That leave be given to bring in a Bill to require establishment of a statutory scheme providing for clear and consistent labelling of alcoholic beverages as they relate to foetal health and safety and that of pregnant women;
and for connected purposes.
Seven thousand children a year are born in the UK damaged by alcohol. That is one in every 100 births. Mild brain damage can be caused to children by even small amounts of alcohol at the wrong time during pregnancy, especially in the early stages when an embryo does not have the protection of a bloodstream. Much scientific evidence suggests that there is no safe limit when it comes to drinking in pregnancy, but sadly, not everyone is aware of the dangers. The chief medical officer says:
“Women who are pregnant or trying to conceive should avoid alcoholaltogether. However, if they do choose to drink, to minimise the risk to the baby, we recommend they should not drink more than one or two units once or twice a week and should not get drunk.”
She goes on to say:
“There is uncertainty about how much alcohol is safe to drink in pregnancy”.
The CMO also says that if a low level is consumed, there is no evidence of harm to an unborn baby. However, this view is not universally shared.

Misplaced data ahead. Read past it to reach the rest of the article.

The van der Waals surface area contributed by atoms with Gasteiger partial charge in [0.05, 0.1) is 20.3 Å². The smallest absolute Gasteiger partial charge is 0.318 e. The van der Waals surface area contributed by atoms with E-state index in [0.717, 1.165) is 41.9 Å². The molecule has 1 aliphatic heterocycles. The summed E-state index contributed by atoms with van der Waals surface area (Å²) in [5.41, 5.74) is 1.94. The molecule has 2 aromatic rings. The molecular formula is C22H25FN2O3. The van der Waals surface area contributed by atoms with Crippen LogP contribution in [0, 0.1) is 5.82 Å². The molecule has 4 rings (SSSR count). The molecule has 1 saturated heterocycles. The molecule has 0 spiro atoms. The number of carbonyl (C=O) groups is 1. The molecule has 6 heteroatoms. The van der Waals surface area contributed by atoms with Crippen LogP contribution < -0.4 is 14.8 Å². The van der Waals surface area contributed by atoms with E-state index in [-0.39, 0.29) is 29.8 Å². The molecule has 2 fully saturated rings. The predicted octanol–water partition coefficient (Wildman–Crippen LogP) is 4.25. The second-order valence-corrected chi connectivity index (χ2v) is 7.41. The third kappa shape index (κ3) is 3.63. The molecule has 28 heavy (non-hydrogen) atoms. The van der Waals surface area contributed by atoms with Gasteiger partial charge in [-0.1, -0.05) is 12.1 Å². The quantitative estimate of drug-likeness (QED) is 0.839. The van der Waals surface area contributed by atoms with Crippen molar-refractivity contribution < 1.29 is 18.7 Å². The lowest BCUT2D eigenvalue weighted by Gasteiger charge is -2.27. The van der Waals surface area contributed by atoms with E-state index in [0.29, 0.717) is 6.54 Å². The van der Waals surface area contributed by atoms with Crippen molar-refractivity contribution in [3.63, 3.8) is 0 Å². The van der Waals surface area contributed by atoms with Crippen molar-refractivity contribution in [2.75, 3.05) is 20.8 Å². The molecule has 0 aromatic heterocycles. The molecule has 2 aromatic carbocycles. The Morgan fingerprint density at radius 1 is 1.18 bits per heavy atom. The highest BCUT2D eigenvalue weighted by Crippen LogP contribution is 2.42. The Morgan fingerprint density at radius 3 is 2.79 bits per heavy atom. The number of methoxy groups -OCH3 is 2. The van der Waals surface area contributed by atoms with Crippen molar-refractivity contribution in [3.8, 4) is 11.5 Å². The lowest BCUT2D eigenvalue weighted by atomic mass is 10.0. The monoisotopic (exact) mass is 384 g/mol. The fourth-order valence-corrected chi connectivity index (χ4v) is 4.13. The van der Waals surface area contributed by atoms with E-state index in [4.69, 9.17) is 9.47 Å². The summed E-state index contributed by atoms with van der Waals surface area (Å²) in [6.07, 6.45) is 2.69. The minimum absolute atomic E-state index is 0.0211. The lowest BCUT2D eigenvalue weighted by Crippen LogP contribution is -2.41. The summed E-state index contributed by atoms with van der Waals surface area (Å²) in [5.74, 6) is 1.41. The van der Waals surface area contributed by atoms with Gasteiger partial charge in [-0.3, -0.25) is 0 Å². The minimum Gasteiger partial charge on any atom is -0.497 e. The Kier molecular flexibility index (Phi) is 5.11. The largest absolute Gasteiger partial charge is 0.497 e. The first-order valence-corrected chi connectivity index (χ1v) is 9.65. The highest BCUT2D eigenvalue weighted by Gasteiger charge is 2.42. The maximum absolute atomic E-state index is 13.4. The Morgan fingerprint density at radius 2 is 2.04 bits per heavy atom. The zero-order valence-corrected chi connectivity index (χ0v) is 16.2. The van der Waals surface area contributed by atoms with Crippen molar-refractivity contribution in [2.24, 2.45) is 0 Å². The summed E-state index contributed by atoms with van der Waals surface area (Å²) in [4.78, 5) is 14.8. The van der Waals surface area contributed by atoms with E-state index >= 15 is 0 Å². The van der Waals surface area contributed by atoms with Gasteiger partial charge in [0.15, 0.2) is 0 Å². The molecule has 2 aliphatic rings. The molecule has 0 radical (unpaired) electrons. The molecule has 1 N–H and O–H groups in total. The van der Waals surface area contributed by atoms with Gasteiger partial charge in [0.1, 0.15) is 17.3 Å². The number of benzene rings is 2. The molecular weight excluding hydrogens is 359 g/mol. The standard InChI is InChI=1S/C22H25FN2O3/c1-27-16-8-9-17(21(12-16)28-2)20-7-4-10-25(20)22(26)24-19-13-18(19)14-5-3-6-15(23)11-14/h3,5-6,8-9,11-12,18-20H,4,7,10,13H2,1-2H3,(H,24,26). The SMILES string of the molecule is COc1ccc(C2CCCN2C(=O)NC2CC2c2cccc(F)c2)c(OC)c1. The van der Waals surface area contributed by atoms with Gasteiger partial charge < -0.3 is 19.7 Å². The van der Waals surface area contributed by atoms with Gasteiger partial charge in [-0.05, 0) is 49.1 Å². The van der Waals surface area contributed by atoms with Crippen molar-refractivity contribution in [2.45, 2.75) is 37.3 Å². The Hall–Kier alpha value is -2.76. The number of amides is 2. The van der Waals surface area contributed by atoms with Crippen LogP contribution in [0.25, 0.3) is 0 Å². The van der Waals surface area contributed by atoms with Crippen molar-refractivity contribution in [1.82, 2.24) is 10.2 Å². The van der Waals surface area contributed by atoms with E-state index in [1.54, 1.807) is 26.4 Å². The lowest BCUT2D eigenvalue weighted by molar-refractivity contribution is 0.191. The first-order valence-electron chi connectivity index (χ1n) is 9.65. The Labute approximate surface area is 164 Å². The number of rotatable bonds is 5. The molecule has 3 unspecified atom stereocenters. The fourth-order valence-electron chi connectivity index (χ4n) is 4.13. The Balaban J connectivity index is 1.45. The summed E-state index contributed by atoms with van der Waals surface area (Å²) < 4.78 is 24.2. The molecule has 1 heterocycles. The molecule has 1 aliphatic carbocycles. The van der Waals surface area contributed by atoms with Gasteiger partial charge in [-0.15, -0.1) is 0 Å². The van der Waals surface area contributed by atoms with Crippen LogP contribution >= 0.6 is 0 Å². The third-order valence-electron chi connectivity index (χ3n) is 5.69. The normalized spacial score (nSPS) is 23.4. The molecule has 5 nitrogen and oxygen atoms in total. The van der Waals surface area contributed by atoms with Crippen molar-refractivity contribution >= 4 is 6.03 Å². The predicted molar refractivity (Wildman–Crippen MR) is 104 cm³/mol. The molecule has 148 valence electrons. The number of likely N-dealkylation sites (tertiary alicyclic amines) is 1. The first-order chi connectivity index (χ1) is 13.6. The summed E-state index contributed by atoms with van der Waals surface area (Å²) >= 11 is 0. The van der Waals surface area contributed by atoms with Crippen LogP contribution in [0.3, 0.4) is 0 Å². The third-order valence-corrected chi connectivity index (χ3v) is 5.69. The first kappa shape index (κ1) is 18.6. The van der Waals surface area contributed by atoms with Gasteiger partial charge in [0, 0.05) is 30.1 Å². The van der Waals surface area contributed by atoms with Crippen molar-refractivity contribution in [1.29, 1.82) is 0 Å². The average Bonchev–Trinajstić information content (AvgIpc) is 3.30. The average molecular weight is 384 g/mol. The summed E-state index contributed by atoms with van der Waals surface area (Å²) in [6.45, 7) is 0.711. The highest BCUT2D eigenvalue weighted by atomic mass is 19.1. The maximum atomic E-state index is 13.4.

The National Organisation for Foetal Alcohol Syndrome UK tells us that there is no way to know for sure what impact drinking alcohol might have on an unborn baby. The same point is made by the British Pregnancy Advisory Service. According to NOFAS, a similar amount of alcohol might affect one baby but not another. We know that heavy drinking and binge drinking during pregnancy increase the risk of foetal alcohol syndrome, which is characterised by physical deformities, but there is a lack of consensus on the effects of smaller amounts of alcohol during pregnancy, as is shown by the apparent contradiction between that advice and the advice given by the chief medical officer.
The effects on a child can range from reduced intellectual ability and attention deficit disorder to heart problems and premature death. Many children experience serious behavioural and social difficulties that last a lifetime. In fact, what most of us take for granted is a lifelong struggle for them, and the damage that has been caused cannot be reversed. Not everyone whose mother drinks during pregnancy suffers damage that affects his or her life chances, and this is certainly not an attack on women, but the damage that is done by alcohol to too many children shows the need for action, and it shows that too many of us do not understand the potential risks of drinking alcohol at any point during pregnancy.